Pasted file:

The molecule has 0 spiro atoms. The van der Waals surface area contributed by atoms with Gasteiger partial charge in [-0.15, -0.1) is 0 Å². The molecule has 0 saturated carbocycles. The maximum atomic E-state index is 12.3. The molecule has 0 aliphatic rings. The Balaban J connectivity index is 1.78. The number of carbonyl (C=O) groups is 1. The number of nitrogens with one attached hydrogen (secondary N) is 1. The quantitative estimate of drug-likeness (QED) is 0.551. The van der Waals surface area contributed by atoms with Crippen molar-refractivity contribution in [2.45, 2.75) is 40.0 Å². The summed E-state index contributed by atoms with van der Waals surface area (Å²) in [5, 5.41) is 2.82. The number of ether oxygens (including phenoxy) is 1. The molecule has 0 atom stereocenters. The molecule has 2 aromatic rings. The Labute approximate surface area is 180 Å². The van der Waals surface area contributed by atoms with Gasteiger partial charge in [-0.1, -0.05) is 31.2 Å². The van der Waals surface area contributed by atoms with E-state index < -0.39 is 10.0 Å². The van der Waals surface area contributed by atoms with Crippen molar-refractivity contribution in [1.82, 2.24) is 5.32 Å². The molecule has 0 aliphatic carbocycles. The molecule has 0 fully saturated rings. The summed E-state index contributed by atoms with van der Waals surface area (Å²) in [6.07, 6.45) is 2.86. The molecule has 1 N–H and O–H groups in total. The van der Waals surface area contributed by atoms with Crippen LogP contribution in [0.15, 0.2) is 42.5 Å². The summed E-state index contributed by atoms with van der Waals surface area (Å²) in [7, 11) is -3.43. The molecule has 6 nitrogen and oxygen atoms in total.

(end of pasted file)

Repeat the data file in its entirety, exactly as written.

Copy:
The molecule has 0 spiro atoms. The van der Waals surface area contributed by atoms with Gasteiger partial charge in [-0.15, -0.1) is 0 Å². The molecule has 0 saturated carbocycles. The maximum atomic E-state index is 12.3. The molecule has 0 aliphatic rings. The Balaban J connectivity index is 1.78. The number of carbonyl (C=O) groups is 1. The number of nitrogens with one attached hydrogen (secondary N) is 1. The quantitative estimate of drug-likeness (QED) is 0.551. The van der Waals surface area contributed by atoms with Crippen molar-refractivity contribution in [2.45, 2.75) is 40.0 Å². The summed E-state index contributed by atoms with van der Waals surface area (Å²) in [5, 5.41) is 2.82. The number of ether oxygens (including phenoxy) is 1. The molecule has 0 atom stereocenters. The molecule has 2 aromatic rings. The Labute approximate surface area is 180 Å². The van der Waals surface area contributed by atoms with Gasteiger partial charge in [-0.1, -0.05) is 31.2 Å². The van der Waals surface area contributed by atoms with E-state index < -0.39 is 10.0 Å². The van der Waals surface area contributed by atoms with Crippen molar-refractivity contribution in [1.82, 2.24) is 5.32 Å². The molecule has 0 aliphatic carbocycles. The molecule has 0 fully saturated rings. The summed E-state index contributed by atoms with van der Waals surface area (Å²) in [6.07, 6.45) is 2.86. The molecule has 1 N–H and O–H groups in total. The van der Waals surface area contributed by atoms with Crippen LogP contribution in [0.15, 0.2) is 42.5 Å². The summed E-state index contributed by atoms with van der Waals surface area (Å²) in [7, 11) is -3.43. The molecule has 6 nitrogen and oxygen atoms in total.